The Columbia Gas System, a supplier of natural gas to 15 states, including Maryland, reported yesterday that it lost nearly $805 million in the quarter before it declared bankruptcy.
The Wilmington, Del.-based company attributed the loss to high- priced gas purchase contracts.
Columbia's gas pipeline subsidiary, which filed for bankruptcy along with the parent company, took a $765 million charge as a reserve against the costs of canceling the expensive contracts.
Though industry experts say the bankruptcy filings and proposed contract cancellation should benefit customers by lowering the price of the company's gas, a utility executive said that Columbia might not be able to supply much gas this winter.
Steven Jones, Baltimore Gas and Electric Co.'s principal engineer for gas supply planning, said that Columbia's financial problems won't cause shortages of natural gas for consumers because other pipelines serve the area. But BG&E, which buys about 2 percent of its gas from Columbia, is considering making other arrangements to replace that part of its supply, he said.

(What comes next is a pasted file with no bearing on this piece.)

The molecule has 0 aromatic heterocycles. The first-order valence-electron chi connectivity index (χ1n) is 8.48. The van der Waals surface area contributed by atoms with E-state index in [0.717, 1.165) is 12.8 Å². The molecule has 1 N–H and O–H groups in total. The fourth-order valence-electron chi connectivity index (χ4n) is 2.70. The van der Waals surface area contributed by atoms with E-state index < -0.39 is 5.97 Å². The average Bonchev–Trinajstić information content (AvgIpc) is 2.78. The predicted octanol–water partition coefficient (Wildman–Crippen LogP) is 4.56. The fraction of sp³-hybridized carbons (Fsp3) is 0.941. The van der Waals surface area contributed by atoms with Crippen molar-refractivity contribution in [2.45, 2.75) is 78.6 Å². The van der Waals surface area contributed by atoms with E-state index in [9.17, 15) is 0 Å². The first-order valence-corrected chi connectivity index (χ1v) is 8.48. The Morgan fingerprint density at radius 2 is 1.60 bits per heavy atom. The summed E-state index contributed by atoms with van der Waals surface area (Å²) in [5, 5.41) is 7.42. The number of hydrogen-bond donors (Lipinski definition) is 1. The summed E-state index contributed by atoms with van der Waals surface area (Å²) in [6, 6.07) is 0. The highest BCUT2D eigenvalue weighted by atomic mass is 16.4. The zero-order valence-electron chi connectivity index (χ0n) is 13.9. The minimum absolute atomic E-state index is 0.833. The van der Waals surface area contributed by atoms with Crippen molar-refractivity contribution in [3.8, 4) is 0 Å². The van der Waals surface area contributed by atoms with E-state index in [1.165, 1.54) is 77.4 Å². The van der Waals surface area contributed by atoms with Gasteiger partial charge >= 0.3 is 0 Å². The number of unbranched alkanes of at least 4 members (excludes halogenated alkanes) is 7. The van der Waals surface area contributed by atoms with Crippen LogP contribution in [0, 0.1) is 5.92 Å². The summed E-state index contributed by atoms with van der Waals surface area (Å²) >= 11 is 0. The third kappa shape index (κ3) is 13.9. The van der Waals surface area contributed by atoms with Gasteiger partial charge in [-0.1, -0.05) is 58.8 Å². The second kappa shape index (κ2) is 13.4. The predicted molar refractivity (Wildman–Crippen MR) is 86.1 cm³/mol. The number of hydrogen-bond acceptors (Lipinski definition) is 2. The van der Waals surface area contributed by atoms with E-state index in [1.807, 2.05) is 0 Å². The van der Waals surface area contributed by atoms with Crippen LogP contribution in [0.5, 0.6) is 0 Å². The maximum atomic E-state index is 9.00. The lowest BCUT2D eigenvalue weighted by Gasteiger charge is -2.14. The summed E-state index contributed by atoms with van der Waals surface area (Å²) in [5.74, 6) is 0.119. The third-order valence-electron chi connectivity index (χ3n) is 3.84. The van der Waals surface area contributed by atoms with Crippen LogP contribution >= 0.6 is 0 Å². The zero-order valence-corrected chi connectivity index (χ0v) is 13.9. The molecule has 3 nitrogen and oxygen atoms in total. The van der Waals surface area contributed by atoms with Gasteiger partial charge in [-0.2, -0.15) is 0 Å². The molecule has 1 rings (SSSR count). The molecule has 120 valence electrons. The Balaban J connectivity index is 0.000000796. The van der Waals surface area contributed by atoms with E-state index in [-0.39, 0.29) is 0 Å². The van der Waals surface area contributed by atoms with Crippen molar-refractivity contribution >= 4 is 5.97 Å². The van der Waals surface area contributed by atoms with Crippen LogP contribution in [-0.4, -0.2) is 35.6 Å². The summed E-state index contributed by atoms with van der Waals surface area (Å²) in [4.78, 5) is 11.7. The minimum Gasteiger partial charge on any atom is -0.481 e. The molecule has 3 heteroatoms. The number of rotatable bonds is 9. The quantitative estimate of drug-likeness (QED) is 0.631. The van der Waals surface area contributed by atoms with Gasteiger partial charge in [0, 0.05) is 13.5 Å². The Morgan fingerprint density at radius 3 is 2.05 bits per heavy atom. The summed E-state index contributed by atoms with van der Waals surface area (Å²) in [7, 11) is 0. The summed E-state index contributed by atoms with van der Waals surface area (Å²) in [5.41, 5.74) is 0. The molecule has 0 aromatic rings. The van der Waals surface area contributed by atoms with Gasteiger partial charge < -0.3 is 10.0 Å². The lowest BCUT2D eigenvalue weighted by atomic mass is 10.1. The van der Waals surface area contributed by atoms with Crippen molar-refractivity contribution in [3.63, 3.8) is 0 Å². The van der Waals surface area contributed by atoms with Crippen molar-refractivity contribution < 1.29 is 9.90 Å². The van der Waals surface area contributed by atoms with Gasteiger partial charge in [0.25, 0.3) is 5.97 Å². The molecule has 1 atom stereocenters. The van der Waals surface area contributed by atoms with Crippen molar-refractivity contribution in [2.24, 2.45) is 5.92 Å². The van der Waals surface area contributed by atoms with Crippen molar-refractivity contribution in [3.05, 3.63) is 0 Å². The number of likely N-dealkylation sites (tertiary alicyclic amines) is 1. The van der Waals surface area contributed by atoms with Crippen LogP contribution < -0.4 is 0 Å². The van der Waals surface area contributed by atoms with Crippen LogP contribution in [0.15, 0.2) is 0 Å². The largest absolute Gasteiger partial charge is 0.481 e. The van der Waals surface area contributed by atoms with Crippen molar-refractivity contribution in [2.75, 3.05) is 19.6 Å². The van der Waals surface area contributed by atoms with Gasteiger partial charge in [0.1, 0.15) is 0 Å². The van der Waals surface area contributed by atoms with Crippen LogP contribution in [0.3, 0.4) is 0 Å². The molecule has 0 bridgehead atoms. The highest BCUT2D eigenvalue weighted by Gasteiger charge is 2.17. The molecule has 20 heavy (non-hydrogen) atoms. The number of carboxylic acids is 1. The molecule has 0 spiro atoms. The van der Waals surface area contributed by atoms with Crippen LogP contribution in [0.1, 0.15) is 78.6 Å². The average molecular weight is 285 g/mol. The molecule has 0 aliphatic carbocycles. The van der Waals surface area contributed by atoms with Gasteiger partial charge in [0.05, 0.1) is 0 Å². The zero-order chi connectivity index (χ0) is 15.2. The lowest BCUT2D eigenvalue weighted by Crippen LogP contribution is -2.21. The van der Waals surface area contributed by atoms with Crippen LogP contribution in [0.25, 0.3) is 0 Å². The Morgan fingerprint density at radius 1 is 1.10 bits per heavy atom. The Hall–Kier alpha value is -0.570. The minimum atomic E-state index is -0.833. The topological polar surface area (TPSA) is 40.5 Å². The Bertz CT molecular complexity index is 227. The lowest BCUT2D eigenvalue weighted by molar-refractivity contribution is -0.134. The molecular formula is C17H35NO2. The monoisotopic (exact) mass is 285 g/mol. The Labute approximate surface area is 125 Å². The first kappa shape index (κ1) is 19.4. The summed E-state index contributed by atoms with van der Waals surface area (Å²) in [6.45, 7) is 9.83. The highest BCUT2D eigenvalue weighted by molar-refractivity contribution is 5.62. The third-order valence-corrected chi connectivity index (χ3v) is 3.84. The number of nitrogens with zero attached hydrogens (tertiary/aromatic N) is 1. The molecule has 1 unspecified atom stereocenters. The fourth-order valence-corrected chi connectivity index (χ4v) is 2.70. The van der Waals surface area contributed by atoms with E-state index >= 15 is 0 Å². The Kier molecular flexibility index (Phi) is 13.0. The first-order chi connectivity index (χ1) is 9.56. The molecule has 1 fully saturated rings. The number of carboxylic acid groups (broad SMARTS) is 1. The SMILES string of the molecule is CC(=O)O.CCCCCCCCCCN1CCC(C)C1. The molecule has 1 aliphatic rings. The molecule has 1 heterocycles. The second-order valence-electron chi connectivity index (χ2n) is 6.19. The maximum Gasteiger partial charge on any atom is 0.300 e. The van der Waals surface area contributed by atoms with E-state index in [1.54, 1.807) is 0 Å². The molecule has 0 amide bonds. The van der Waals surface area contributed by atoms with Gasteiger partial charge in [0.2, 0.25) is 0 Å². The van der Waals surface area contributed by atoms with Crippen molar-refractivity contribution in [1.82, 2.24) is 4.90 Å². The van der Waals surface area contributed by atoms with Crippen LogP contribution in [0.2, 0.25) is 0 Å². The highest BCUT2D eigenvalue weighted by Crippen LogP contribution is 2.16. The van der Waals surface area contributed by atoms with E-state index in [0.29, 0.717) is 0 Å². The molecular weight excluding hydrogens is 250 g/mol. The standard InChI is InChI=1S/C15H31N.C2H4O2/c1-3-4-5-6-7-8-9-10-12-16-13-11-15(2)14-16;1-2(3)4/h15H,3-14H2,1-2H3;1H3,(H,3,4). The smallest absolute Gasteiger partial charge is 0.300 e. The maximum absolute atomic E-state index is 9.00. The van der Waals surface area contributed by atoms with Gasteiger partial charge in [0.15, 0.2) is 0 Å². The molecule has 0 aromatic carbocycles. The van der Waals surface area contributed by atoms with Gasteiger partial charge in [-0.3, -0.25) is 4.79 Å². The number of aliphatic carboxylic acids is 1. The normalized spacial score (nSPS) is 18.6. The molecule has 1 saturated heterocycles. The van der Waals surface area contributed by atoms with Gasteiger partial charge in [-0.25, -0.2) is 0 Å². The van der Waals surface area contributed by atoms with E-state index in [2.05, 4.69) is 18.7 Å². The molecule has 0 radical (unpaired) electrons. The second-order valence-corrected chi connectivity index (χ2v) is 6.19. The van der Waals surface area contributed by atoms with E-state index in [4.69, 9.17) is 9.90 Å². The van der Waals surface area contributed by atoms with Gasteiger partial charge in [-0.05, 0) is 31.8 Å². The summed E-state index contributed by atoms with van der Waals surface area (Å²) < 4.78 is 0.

Though Columbia has received $155 million in interim loans and has said it will have no problem meeting its supply obligations, Mr. Jones said that a company in bankruptcy may not get the credit it will need to buy gas for this winter.
In June, Columbia announced that because spot gas prices had dropped, its fixed-price gas contracts would mean company would lose theequivalent of $1 billion over the next 10 years. The company offered to pay its suppliers $600 million in cash and notes to cancel the contracts, but suppliers failed to agree to the settlement before Columbia's self-imposed July 31 deadline.
Though Columbia's stock closed down 62 1/2 cents at $17 yesterday, stock analysts said the loss may not be end up being so bad.
Joe Culp, who follows Columbia for First Manhattan Co. in New York, said that Columbia played it safe by making its reserve as large as possible and probably won't have to pay out all the money it set aside.
For the quarter that ended June 30, Columbia's revenues fell 6.9 percent, to $427 million from $458 million for the same period last year.